Charlie Miller replaces a headlamp in a jeep after also replacing a sensor in the vehicle on Monday. (Staff photo by Ken Ritchie/
Charlie Miller replaces a headlamp in a jeep after also replacing a sensor in the vehicle on Monday. (Staff photo by Ken Ritchie/
For six years, Charlie Miller drove and repaired some of the biggest, toughest trucks out there: monster trucks. His road into the sport began in 1990 when he installed a lift on his pickup truck.

Miller turned his truck into an off-road vehicle, and he and his friends began to use it for racing. He said that when you take a truck off road and drive it as hard as they did, things tend to break.

"I didn't have the money to have somebody else fix it, so I learned as I went. I've been tinkering and messing with them for 23 years now," he said.

Eventually, he got into mud racing and tough-truck racing. He was on a tough-truck tour with a monster truck show when he said he would help out on some of the repairs on a truck.

"Eventually there was an opening for Paul Shafer Motorsports, and I took it. It was just kind of being at the right place at the right time," he said.

In 2005, Miller was crew chief for the Kid Rock monster truck, an award-winning truck. He's also driven monster trucks like Rampage and Bearfoot.

Many hours go in to fixing the vehicle each week between shows.

"One hundred hours a week. Literally almost 100 hours each week," he said. "A lot of that depends on how much damage was done the week before. When we were in the racing setting, we were under the gun to get it fixed."

He eventually got out of the monster truck business. He retired from full-time racing in 2007. He still misses it, but he said he still gets calls to fill in from time to time.

"Probably a show a year," he said.

Just because his full-time racing days are over, that doesn't mean he's done tinkering with trucks.

Recently Miller and his wife, Christy, moved back to Madison to open a mechanic and automotive customization shop, Monsterworks Automotive & Off Road.

Miller says the name implies they only do work on off-road vehicles and customization work. However, he says they'll fix anything from a lawn mowers to semi-trucks at the shop.

"We work on pretty much anything automotive," he said.

While Miller handles all the repairs, Christy works as operations manager and pays the bills.

"I do the paperwork because he hates it," she said.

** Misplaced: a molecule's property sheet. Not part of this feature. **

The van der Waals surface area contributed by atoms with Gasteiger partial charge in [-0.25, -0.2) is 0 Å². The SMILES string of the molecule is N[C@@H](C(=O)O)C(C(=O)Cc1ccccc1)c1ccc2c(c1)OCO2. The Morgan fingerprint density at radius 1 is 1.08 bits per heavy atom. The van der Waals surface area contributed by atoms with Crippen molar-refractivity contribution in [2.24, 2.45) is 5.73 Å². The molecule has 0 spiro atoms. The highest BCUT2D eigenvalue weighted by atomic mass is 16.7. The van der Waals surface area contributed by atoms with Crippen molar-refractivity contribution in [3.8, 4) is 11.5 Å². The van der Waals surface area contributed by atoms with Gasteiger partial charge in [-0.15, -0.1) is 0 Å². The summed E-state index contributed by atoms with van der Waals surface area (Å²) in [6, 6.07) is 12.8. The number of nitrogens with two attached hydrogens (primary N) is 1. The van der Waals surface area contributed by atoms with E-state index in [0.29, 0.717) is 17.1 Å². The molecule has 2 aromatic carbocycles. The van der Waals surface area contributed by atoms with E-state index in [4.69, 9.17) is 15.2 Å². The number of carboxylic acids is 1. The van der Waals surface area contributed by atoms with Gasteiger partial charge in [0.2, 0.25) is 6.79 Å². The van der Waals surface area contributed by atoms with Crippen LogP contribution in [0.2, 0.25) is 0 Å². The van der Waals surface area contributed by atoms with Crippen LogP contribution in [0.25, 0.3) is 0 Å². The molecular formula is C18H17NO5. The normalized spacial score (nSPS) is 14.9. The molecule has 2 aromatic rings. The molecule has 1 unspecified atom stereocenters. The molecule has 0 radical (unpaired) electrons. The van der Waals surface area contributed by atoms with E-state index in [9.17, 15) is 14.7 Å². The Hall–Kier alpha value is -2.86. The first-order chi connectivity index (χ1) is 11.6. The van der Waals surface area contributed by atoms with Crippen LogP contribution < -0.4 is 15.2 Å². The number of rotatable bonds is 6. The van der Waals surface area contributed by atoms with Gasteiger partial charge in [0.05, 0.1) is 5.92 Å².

The Millers said they had been thinking about opening a repair shop for three years before finally pulling the trigger. Christy Miller doesn't mind doing the paperwork, because the shop is keeping them both pretty happy.

"Seeing him in his element makes me very, very happy. He was miserable (at his previous job) and I hated seeing him like that."

Together, they say they're running a laid-back auto shop.

"We're not a pushy shop. Whereas a lot of people come in for an oil change and (other repair shops) come out and tell you need brakes, you need new wheel bearings, you need new tires, you need new wipers and you need a cabin air filter. If you just want an oil change, that's what you're going to get," Charlie Miller said.

Christy Miller said, business has been good. There have been mostly small jobs, like oil changes.

But just because Charlie Miller mostly does that kind of work now, it doesn't mean he's not helping to fix monster trucks.

"He still has guys in the monster truck industry that will call him and ask him a question about an engine because they're stumped," Christy Miller said.

He still has time to customize trucks too, which he says is his passion.

A few years ago, he got a red Dodge truck that wouldn't run. Over the years, he's overhauled the engine, added a lift kit and installed giant tires to his new project. All together, he estimates more than 60 hours spent working on the truck.

He says his plan is to install a step so his wife and children can access the truck a little easier.

Recently, he started taking his love of customization home with him in a different way.

His 20-month-old daughter loves coming to the shop and seeing her father work. So, he decided to foster that affection by customizing one of her toys.

"He's already talking about souping up a Barbie Jeep for her," Christy Miller said.

He mentioned some of the safety features he'll install before passing on his passion to the next generation.

"I've got the plastic jeep body right now," he said. We're going to build her a small, gas-powered, very slow, kind of rock climber, jeep."

He added that she'd have a helmet, five-point harness and other safety features he's adding before she gets in.